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Date:	Sat, 1 Feb 2014 17:51:22 +0100
From:	Oleg Nesterov <>
To:	Rakib Mullick <>
Cc:	LKML <>,
	Ingo Molnar <>,
	Andrew Morton <>
Subject: Re: Do we really need curr_target in signal_struct ?

On 02/01, Rakib Mullick wrote:
> On Thu, Jan 30, 2014 at 1:02 PM, Rakib Mullick <> wrote:
> > On Thu, Jan 30, 2014 at 12:32 AM, Oleg Nesterov <> wrote:
> >> On 01/29, Rakib Mullick wrote:
> >
> >>> Are you thinking that , since things are not broken, then we shouldn't
> >>> try to do anything?
> >>
> >> Hmm. No.
> >>
> >> I am thinking that, since you misunderstood the purpose of ->curr_target,
> >> I should probably try to argue with your patch which blindly removes this
> >> optimization ?
> >>
> > Since the optimization (usages of ->curr_target) isn't perfect, so there's
> > chance of being misunderstood. This optimization is misleading too (I think),
> > cause curr_target don't have anything to do with wants_signal()

can't understand... curr_target is obviously connected to wants_signal() ?
As I already said it caches the last wants_signal(t) thread?

> > and
> >  ->curr_target is used only for this optimization and to get this optimization
> > needs to maintain it properly, and this maintenance does have cost and if
> > we don't get benefited too much, then it doesn't worth it (my pov).

but you need to prove this somehow.

> I took a look and found that using while_each_thread()
> can make things better than current.


> What do you think?

The patch is technically wrong, a group-wide signal doesn't check all
threads after this change. And I do not understand why complete_signal()
still updates ->curr_target. Plus thread_group_empty() doesn't buy too
much if we use while_each_thread(). But this doesn't really matter, easy
to fix.

Rakib. It is not that I like ->curr_target very much. But let me repeat,
if you want to remove this optimization you need to explain why it doesn't
make sense. You claim that this "can make things better" without any

As for me - I simply do not know. This logic is very old, I am not even
sure that the current usage of ->curr_signal matches the original intent.
But it can obviously help in some cases, and you need to explain why we
do not care.

So I won't argue if you submit the technically correct patch, but you
need to convince Andrew or Ingo to take it. I think the right change in
complete_signal() is something like below. It can be even simpler and use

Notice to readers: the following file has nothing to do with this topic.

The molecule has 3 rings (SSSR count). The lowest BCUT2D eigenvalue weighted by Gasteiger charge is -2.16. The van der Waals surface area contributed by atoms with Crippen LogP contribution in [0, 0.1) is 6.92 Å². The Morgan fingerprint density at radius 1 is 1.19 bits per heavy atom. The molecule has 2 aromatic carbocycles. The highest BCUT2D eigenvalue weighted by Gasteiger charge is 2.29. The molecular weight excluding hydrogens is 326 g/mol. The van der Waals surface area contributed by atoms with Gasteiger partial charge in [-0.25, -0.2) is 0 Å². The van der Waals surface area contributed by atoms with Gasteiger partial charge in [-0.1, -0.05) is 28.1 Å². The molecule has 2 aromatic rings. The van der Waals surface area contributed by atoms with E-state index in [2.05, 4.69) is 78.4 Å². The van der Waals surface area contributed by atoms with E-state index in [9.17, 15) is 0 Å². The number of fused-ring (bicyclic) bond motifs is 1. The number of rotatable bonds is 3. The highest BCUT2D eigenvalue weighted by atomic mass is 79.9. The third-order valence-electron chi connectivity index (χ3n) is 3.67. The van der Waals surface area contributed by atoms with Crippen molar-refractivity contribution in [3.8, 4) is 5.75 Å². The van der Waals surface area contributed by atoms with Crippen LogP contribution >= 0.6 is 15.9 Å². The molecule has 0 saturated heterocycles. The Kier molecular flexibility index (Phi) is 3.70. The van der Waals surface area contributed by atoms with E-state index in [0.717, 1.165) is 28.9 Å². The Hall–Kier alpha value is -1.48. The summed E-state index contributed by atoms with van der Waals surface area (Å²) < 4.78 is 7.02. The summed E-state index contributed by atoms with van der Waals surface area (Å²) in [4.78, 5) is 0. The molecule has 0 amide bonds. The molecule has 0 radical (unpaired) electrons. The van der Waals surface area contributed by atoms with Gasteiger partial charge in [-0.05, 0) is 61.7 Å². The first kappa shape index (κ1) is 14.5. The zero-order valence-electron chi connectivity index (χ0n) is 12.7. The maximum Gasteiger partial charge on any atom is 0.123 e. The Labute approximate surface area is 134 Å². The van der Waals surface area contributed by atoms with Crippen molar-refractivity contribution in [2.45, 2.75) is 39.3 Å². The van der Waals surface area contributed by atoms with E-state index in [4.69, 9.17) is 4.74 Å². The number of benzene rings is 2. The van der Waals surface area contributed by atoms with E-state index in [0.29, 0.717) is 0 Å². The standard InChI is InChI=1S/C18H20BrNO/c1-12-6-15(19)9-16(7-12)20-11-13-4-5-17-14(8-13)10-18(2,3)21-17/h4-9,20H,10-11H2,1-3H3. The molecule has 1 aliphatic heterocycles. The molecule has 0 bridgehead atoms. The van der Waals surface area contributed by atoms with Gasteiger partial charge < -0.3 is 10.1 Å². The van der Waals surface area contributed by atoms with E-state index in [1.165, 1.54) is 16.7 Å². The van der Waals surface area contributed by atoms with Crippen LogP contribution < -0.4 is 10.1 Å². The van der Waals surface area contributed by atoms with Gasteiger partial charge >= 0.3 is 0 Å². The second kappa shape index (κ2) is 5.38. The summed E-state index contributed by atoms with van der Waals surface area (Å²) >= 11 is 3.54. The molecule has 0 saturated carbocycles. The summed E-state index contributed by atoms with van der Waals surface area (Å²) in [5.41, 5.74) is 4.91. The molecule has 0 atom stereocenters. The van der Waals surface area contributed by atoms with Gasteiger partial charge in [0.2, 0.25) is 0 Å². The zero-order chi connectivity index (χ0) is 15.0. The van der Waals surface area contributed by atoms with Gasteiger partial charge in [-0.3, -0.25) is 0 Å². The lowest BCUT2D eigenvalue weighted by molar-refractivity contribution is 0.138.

the single do/while loop, but then we need to check "group" inside that
loop. With the change below ->curr_target can be simply removed.


--- x/kernel/signal.c
+++ x/kernel/signal.c
@@ -944,7 +944,7 @@ static inline int wants_signal(int sig, 
 static void complete_signal(int sig, struct task_struct *p, int group)
 	struct signal_struct *signal = p->signal;
-	struct task_struct *t;
+	struct task_struct *t = p;
 	 * Now find a thread we can wake up to take the signal off the queue.
@@ -952,32 +952,16 @@ static void complete_signal(int sig, str
 	 * If the main thread wants the signal, it gets first crack.
 	 * Probably the least surprising to the average bear.
-	if (wants_signal(sig, p))
-		t = p;
-	else if (!group || thread_group_empty(p))
-		/*
-		 * There is just one thread and it does not need to be woken.
-		 * It will dequeue unblocked signals before it runs again.
-		 */
-		return;
-	else {
-		/*
-		 * Otherwise try to find a suitable thread.
-		 */
-		t = signal->curr_target;
-		while (!wants_signal(sig, t)) {
-			t = next_thread(t);
-			if (t == signal->curr_target)
-				/*
-				 * No thread needs to be woken.
-				 * Any eligible threads will see
-				 * the signal in the queue soon.
-				 */
-				return;
+	if (!wants_signal(sig, t)) {
+		if (group) {
+			while_each_thread(p, t) {
+				if (wants_signal(sig, t))
+					goto notify;
+			}
-		signal->curr_target = t;
+		return;
+ notify:
 	 * Found a killable thread.  If the signal will be fatal,
 	 * then start taking the whole group down immediately.

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